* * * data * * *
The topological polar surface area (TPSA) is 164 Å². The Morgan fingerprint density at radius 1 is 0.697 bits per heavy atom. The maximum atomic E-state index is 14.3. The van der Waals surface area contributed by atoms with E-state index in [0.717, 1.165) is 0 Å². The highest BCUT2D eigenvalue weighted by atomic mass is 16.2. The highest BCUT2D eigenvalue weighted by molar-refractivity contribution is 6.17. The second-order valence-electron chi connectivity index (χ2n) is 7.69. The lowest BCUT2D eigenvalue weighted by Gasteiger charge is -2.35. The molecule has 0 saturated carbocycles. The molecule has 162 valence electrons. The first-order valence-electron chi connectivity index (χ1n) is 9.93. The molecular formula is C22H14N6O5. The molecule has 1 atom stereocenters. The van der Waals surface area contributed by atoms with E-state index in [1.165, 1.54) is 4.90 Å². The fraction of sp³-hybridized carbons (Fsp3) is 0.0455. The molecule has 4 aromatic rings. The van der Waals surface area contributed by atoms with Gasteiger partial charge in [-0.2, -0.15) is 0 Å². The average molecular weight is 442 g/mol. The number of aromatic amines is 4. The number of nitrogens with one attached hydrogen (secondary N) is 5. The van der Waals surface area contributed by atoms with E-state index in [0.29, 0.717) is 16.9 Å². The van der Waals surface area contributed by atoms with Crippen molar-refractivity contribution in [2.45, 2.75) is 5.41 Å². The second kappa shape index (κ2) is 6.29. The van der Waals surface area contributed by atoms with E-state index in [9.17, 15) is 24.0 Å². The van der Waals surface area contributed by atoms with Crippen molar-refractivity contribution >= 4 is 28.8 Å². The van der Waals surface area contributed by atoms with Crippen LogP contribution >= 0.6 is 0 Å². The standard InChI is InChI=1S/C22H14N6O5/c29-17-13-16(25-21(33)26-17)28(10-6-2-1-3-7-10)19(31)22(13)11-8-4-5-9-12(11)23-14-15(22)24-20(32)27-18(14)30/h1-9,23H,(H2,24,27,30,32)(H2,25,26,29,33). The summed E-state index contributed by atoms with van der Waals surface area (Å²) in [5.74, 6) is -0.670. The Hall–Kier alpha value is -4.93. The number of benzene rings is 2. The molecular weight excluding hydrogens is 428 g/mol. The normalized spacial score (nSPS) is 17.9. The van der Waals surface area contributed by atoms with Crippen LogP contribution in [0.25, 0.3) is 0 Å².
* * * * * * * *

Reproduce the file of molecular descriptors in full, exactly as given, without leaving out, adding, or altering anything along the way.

The topological polar surface area (TPSA) is 164 Å². The Morgan fingerprint density at radius 1 is 0.697 bits per heavy atom. The maximum atomic E-state index is 14.3. The van der Waals surface area contributed by atoms with E-state index in [0.717, 1.165) is 0 Å². The highest BCUT2D eigenvalue weighted by atomic mass is 16.2. The highest BCUT2D eigenvalue weighted by molar-refractivity contribution is 6.17. The second-order valence-electron chi connectivity index (χ2n) is 7.69. The lowest BCUT2D eigenvalue weighted by Gasteiger charge is -2.35. The molecule has 0 saturated carbocycles. The molecule has 162 valence electrons. The first-order valence-electron chi connectivity index (χ1n) is 9.93. The molecular formula is C22H14N6O5. The molecule has 1 atom stereocenters. The van der Waals surface area contributed by atoms with E-state index in [1.165, 1.54) is 4.90 Å². The fraction of sp³-hybridized carbons (Fsp3) is 0.0455. The molecule has 4 aromatic rings. The van der Waals surface area contributed by atoms with Gasteiger partial charge in [-0.2, -0.15) is 0 Å². The average molecular weight is 442 g/mol. The number of aromatic amines is 4. The number of nitrogens with one attached hydrogen (secondary N) is 5. The van der Waals surface area contributed by atoms with E-state index in [0.29, 0.717) is 16.9 Å². The van der Waals surface area contributed by atoms with Crippen molar-refractivity contribution in [2.45, 2.75) is 5.41 Å². The second kappa shape index (κ2) is 6.29. The van der Waals surface area contributed by atoms with E-state index in [9.17, 15) is 24.0 Å². The van der Waals surface area contributed by atoms with Crippen molar-refractivity contribution >= 4 is 28.8 Å². The van der Waals surface area contributed by atoms with Crippen LogP contribution >= 0.6 is 0 Å². The standard InChI is InChI=1S/C22H14N6O5/c29-17-13-16(25-21(33)26-17)28(10-6-2-1-3-7-10)19(31)22(13)11-8-4-5-9-12(11)23-14-15(22)24-20(32)27-18(14)30/h1-9,23H,(H2,24,27,30,32)(H2,25,26,29,33). The summed E-state index contributed by atoms with van der Waals surface area (Å²) in [5.74, 6) is -0.670. The Hall–Kier alpha value is -4.93. The number of benzene rings is 2. The molecular weight excluding hydrogens is 428 g/mol. The normalized spacial score (nSPS) is 17.9. The van der Waals surface area contributed by atoms with Crippen LogP contribution in [0.25, 0.3) is 0 Å².